KCM Extends TWP’s Design Contract at Konkola No. 4 Shaft
Konkola Copper Mines (KCM) has extended its existing order with multi-disciplinary consulting engineering firm TWP Mining for design work on its Konkola No. 4 Shaft, almost doubling the value of TWP’s original contract to nearly R60-million.
TWP was awarded the design of the headgear, shaft steelwork and underground and shaft rock handling systems for the new 1490-m-deep No. 4 Shaft in June 2006, which forms part of KCM’s Konkola Deep Mining Project (KDMP). The new shaft is being sunk by contractor Grinaker-LTA Mining (GLTAM). In addition to shaft design, TWP is designing the underground pumping and settling system, shaft piping, general electrical reticulation and control and instrumentation associated with the project.
TWP completed the design and scoping of work for what is one of the two largest steel headgears in the world, towards the end of 2008, as well as the shaft and new underground infrastructure to support the operation. The headgear stands 81 m high and will support the operation of two rock winders hoisting 37-mt and 26-mt skips from a depth of 1470 m. KCM has now extended the scope of the contract to include additions to the shaft infrastructure, such as piping, cabling and general services.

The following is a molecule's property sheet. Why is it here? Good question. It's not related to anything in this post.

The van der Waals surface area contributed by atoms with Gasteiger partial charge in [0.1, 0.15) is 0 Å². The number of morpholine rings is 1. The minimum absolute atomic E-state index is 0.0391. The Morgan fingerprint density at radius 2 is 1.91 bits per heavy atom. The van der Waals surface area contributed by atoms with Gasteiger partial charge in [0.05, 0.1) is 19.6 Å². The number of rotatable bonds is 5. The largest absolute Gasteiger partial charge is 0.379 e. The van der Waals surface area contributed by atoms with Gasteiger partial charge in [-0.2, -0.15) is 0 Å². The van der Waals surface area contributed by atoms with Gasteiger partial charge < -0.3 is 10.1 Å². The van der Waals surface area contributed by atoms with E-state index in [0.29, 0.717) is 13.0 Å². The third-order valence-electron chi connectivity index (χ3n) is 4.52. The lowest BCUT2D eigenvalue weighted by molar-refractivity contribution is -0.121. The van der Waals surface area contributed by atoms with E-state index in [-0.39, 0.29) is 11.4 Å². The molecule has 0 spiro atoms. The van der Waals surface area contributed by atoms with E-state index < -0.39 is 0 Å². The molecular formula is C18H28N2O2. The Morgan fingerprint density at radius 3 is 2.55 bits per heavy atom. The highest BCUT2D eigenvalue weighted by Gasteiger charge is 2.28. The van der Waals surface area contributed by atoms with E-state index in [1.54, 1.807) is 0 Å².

The piping includes backfill piping running to each production level, as well as compressed air, water and diesel pipes. This additional pipework will take over a great deal of the service functionality from the mine’s existing No. 1 Shaft, which is close to the new No. 4 Shaft, but is more than 50 years old and does not have the capacity to support additional services.
TWP’s Chris Hughes, project manager on the No. 4 Shaft project, said KCM’s original intention was to use the shaft for skip hoisting only, but the mining company subsequently decided to add a service cage to transport personnel and material to optimize its returns on the shaft project. Infrastructure design work relating to this addition comprises a substantial portion of the extended contract.
The design of the station steelwork to the Mid-Shaft Loading (MSL) level has now been completed: eleven stations with a total steel mass of approximately 600 mt.
Commissioning of the MSL infrastructure at 1000 m is scheduled for February 2010, allowing KCM to increase its production capability rapidly. DRA Technical Services, providing hoist engineering services, specified a new 8.5-MW ground-mounted Koepe rock hoist for this purpose and this has already been installed on surface. GLTA will continue to sink below the MSL, to an ultimate depth of 1490 m.
“This does however present substantial challenges in terms of safety and operational requirements,” said Hughes. “The Koepe winder will be hoisting 37-ton skips—some of the largest in the industry at this depth—and when the shaft is fully commissioned, a Blair Multi-Rope (BMR) winder will operate with 26-ton skips.”
The methodology for Koepe rope handling during initial rope-up and subsequent rope changes has now been completed, including the design of a mid-shaft head rope changing level.